By Sheri A. Wattles-Miller, J.D.
St. Jude Medical failed to show that challenged claims of patent owned by Snyders had been anticipated by other patents, nor did it prove that a particular combination demonstrated obviousness.
Claims of a patent directed to an artificial heart valve manufactured by Snyders Heart Valve LLC and a system for inserting the valve were not proven unpatentable by St. Jude Medical in either of two inter partes review proceedings, the U.S. Court of Appeals for the Federal Circuit found. The Patent Trial and Appeal Board correctly found that St. Jude did not prove that the design and the materials used in the artificial heart valve were anticipated by other patents or that the device was unpatentable due to obviousness. However, the Board erred in finding that four of the challenged claims were unpatentable as anticipated by a prior art patent (St. Jude Medical, LLC v. Snyders Heart Valve LLC, October 15, 2020, Taranto, G.).
Snyders Heart Valve LLC owns U.S. Patent No. 6,540,782 (the ’782 patent), which describes and claims an artificial heart valve and a system for inserting the valve. St. Jude Medical, LLC filed two petitions seeking inter partes reviews of claims 1, 2, 4–8, 10–13, 17–19, 21, 22, and 25–30 of the ’782 patent (the challenged claims). The Board instituted both reviews.
In regard to the first petition, IPR2018-00105 (IPR-105), the Board ruled that St. Jude had failed to establish unpatentability of any of the challenged claims. Specifically, the Board rejected St. Jude’s contention that all the challenged claims were anticipated by U.S. Patent No. 5,855,601 (Bessler) or U.S. Patent No. 5,957,949 (Leonhardt) and would have been obvious over other patents. In the other petition, IPR2018-00106 (IPR-106), the Board found four claims (claims 1, 2, 6, and 8) anticipated by Bessler, but it rejected St. Jude’s contentions as to all other claims. Specifically, it ruled that St. Jude had not proven, in regard to all but the four claims, anticipation or obviousness. In addition to St. Jude's appeal of the Board's rejection of its challenge to most of the claims at issue for anticipation and obviousness, Snyders cross-appealed the Board's finding that the four claims in IPR-106 were anticipated.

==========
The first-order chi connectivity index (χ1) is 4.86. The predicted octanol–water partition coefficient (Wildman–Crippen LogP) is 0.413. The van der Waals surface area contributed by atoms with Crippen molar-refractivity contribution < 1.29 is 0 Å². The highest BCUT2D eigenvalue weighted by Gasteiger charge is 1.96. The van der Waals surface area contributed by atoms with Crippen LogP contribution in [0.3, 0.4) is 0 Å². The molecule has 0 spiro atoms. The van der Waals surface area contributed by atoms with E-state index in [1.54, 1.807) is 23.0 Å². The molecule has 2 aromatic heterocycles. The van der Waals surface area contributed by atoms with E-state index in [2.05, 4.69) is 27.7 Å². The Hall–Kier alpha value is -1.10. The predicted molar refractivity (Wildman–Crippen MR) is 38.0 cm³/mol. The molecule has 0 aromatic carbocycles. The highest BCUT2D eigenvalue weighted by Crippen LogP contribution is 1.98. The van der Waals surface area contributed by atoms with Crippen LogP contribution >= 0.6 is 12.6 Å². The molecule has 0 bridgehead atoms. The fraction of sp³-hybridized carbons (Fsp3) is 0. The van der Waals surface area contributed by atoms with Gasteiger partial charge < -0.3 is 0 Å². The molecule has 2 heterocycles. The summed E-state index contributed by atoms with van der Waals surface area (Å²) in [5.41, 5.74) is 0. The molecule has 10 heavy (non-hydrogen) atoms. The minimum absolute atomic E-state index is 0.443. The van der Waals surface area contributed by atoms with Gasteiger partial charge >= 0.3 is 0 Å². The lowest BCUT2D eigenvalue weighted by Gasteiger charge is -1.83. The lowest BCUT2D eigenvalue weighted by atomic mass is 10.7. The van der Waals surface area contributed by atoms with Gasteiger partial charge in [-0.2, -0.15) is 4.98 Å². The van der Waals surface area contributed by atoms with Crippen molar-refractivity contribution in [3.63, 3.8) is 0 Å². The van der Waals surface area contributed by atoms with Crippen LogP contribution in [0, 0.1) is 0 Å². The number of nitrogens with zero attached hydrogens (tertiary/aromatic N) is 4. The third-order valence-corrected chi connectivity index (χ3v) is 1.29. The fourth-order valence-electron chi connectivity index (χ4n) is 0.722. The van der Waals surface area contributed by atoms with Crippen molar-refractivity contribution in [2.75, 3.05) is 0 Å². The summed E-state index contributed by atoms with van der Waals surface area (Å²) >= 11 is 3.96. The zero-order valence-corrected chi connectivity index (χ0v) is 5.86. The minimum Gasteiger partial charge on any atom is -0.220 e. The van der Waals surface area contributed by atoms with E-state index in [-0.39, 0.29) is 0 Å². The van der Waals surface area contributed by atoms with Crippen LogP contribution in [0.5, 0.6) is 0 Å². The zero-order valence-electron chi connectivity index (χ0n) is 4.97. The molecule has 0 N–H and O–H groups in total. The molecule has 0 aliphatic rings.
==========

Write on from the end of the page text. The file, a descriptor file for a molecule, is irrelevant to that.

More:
St. Jude’s challenge to IPR-105. The issue on appeal for IPR 105 was whether the Board erred in rejecting St. Jude’s argument that Leonhardt anticipated claims 1, 2, 4–8, and 28. St. Jude contended that the Leonhardt disclosed a "band," while the Board found that it was a full-length sleeve-like covering. According to the Board, Leonhardt’s graft material—the component in Leonhardt that St. Jude argued was the required "band"—did not meet the band limitation. The fact that the width of the band was not specified meant that the sleeve was not necessarily the same thing as a "band." The court went on to say that St. Jude did not address the terms, "strip" or "ring," and that it offered nothing to indicate that those items could not have any width. The full-length sleeve-like covering was not within a skilled artisan's understanding of "band," "strip," or "ring," the court found. Thus, the use of these words did not show that the other patent claim was anticipated.
Snyder’s challenge to IPR-106. Snyders challenged the Board’s finding that Bessler anticipated claims 1, 2, 6, and 8. The court determined that the Board erred in finding patent claims were anticipated. The Board did not carefully consider the "sized and shaped" limitation when it evaluated the four claims. At issue was whether the claims required removing the native heart valve in order to repair a damaged heart valve. The Bessler patent specified that removal of the native heart valve was necessary, and that "sized and shaped" was meant to refer only to placement of the artificial heart valve. The Snyders patent specifications made clear that "sized and shaped" referred to both the intact native heart valve, and also the new artificial heart valve. The specifications stressed this was an improvement on prior patent designs. This conclusion precluded anticipation by the Bessler patent in regard to IPR-106.
St. Jude’s challenge to IPR-106. St. Jude also appealed the Board's conclusion that it failed to prove that other challenged claims would have been obvious. The court reviewed the Board's evaluation of whether a skilled artisan would be motivated to make the proposed combination to arrive at the claimed invention. The Bessler patent had a "cuff" that was integral to its design. Another artificial heart valve also involved a cuff, but then combined a leaflet portion to the design. The Board found, and the court agreed, that there was no meaningful explanation for why a relevant artisan would keep the "integral" cuff portion while replacing the leaflet portion to which it is attached. Thus, St. Jude did not adequately or persuasively establish it the motivation to make the particular combination it proposed in arguing obviousness.
This case is No. 19-2108.
Attorneys: John C. O'Quinn (Kirkland & Ellis LLP) for St. Jude Medical, LLC. Matthew James Antonelli (Antonelli, Harrington & Thompson, LLP) for Snyders Heart Valve LLC.
Companies: St. Jude Medical, LLC; Snyders Heart Valve LLC
MainStory: TopStory Patent GCNNews FedCirNews
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